Last Monday, October 6th I had the honor of launching the Fulbright Speakers Program in Tampere. I spoke to nearly 300 students and educators from three different high schools in Tampere about “What is it like to be a teenager in the U.S.” It was so fun to see what Finnish high schools are like and talk to the students!
The Fulbright Speakers Program was a fantastic way to see another part of Finland, get an inside view of the Finnish education system, and spread awareness about opportunities for Finnish students to study abroad. For example, my presentation was followed by a presentation by John Gaines, an admissions representative from Vanderbilt University in Nashville, Tennessee. Vanderbilt University is a medium-sized university with top-notch research programs, a competitive admissions process, and expensive tuition fees. Most Finnish students are probably not aware that Vanderbilt offers a full-tuition scholarship specifically for Finnish students! This is an amazing opportunity, but to take advantage of it Finnish students must prepare well in advance by taking the necessary standardized tests and completing the application. I was really excited that John and I got to introduce high school students to these opportunities and point them to the Fulbright Center as a resource.
Talking to teachers and students about my experiences in American high school and college, and listening to their experiences in return, was a natural and productive method of cultural exchange. I was astonished by how open, modern, and relaxed both high schools felt, both in terms of building design and student-teacher interactions. Both high schools had beautiful atriums where students had the freedom and space to hang out, eat lunch, and do schoolwork on public computers. In the cafeteria students and teachers all eat the same buffet lunch (which did not cost money and was quite tasty) and sit at the same lunch tables. I enjoyed talking to the Finnish teachers about topics such as fostering a comfortable environment for both introverted and extroverted students and the compare concept of school spirit in the United States and in Finland. I was delighted and surprised when, as we were eating lunch, a Finnish student came and sat down next to me at the table with the teachers. We talked about how she lived in Uganda for many years before moving back to Finland.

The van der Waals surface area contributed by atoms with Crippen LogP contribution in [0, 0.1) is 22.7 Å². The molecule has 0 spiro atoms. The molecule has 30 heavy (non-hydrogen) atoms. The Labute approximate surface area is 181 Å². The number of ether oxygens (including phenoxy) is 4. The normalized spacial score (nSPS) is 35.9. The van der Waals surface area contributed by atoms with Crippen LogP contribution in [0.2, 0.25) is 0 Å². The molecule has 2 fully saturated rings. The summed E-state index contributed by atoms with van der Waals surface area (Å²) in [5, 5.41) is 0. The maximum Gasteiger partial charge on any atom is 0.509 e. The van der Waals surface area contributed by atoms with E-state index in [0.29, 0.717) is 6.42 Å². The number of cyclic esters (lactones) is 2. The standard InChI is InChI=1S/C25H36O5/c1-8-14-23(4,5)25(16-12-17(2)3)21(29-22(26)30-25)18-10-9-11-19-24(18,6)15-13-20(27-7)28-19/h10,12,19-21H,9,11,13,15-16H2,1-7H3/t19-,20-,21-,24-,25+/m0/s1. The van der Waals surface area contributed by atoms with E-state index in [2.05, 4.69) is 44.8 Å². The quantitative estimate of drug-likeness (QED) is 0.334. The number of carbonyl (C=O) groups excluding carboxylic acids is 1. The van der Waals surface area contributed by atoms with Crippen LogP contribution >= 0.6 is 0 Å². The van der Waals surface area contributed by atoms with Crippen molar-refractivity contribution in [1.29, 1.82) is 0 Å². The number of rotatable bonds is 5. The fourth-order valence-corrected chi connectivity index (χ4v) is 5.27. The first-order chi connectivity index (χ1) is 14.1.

I also got to sit in on part of an English class, where I felt the same atmosphere of freedom and comfort. Students were openly using their cell phones and iPads in class for school work and Annukka (who seemed like a really fun English teacher) encouraged students to stand up and sit down to get their brains moving during their quiz on irregular verbs. I was partners with a 15-year-old student named Oona, and together we worked through the exercises, me helping her with English and her helping me with Finnish. We were completed the quiz together as team “Moona.” I think she carried our team 🙂
At Sammon lukio John and I were greeted by three second-year students, Mari, Kati, and Linda. They were very engaged students, all participating in a mock European Parliament and interested in studying in the United States. I was surprised by the different cultures in each school. The first school was for students focusing on the arts and the second was for students focusing on athletics, and the difference among the student bodies, both in terms of aesthetic styles and academic interests, was immediately obvious. It was interesting to me that students were divided based on interests so early in their academic careers.
Special thanks to students and staff at the Classical High School of Tampere as well as at the Tammerkoski and Sammon lukio upper secondary schools for warm reception and excellent questions!